Surrounded by family members, including her 11-month-old great-grandchild, Marjorie Jean Gockel died on July 17, 2020. Thus ended a life dedicated to community betterment which many have described as “iconic.”

 Born in 1933 in Detroit to Ruth and Harry Wyche, at a young age she and her family moved to Lapeer, Michigan. After graduating from the University of Michigan’s School of Education, the newly-minted instructor drove all the way to San Diego to teach junior high school in a rapidly-expanding school district there.

 Marge soon made many friends. With three other young women from the Midwest, she rented a conveniently located oceanfront apartment. Another major demographic in San Diego then comprised young, male, single naval officers. Not surprisingly, “mixers” were held on Sunday afternoons at an officers club.

 By happenstance, one of these mixers was attended by her future husband, whose discharge from the Navy and return to the Midwest were imminent. Soon they were married in her home town in 1957 and settled in Chicago’s South Side so that Galen could attend graduate school. For three years, she taught in an elementary school district in the southern suburbs.

 One day a neighbor on the staff of a Chicago-based civil rights organization reported that they were assisting an African-American couple which was having trouble finding housing in an all-white western suburb called “Oak Park.” They were obviously the victims of discrimination. Would Marge and her husband serve as testers, posing as prospective buyers? Thus they were introduced to the village, and moved to Oak Park in 1969.

 Soon after arriving, Marge noticed that the community lacked a farmers market. Something had to be done. With co-conspirator Carla Lind, they decided that a new market should be modeled after ones in Ann Arbor, Michigan and Madison, Wisconsin. After more than a year of research and organizing, they proposed that one be established. The village board was reluctant — it might attract rats and other vermin, the village would have to clean up after messy farmers, and there would be traffic snarls. Eventually the village formed an official farmers market commission, and appointed Marge its chair. It opened in 1976, and became a major feature of Oak Park life and a gift to its residents.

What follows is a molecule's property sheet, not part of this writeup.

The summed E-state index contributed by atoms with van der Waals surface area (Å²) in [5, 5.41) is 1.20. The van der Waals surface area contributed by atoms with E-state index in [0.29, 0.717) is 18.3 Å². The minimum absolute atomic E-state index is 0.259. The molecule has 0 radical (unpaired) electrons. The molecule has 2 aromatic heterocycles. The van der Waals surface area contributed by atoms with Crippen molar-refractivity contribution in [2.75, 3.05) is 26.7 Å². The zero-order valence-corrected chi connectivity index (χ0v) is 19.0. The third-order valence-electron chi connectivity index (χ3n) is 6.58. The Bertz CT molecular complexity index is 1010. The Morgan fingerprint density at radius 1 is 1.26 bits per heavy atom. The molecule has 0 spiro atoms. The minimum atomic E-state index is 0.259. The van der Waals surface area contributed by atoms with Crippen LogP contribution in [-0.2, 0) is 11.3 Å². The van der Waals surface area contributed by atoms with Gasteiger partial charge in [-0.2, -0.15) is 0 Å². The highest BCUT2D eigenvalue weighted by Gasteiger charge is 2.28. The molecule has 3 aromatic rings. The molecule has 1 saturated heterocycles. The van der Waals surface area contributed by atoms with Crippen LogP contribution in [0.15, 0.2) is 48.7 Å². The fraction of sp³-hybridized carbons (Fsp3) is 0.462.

Next, the League of Women Voters. One of its major projects was monitoring the actions of local government. It was Marge’s job to recruit, train, and supervise member-observers, each of whom would attend meetings of one of the seven units of local government and report back to the League. For her service, the League of Women Voters named her the recipient of its Hazel Hanson Award.

 Next, Frank Lloyd Wright. The acquisition and extensive renovation of the Wright Home & Studio was a major community effort for many years. Marge volunteered as a docent and served for a time on the Frank Lloyd Wright Preservation Trust Board of Directors. For her years of volunteer service, she received the FLW Preservation Trust’s 2005 Volunteer of the Year Award.

 Professionally, Marge was employed for almost 20 years, primarily at the University of Illinois Chicago. She rose to the position of assistant director, then acting director, of its Office of School and Community Relations, whose mission was the recruitment of students to the university. She was also an officer of the Illinois Association of College Admissions Counselors.

 And she was a scholar. In 1988 she completed course work for the M.A. degree from the university. For her thesis she invented the concept of “metrophobia” which measured the extent to which prospective college students are reluctant to attend colleges located in large cities.

 Marge is survived by her children, Andrew and Rebecca; her husband of 63 years, Galen; eight grandchildren, and two great-grandchildren, with another one on the way!

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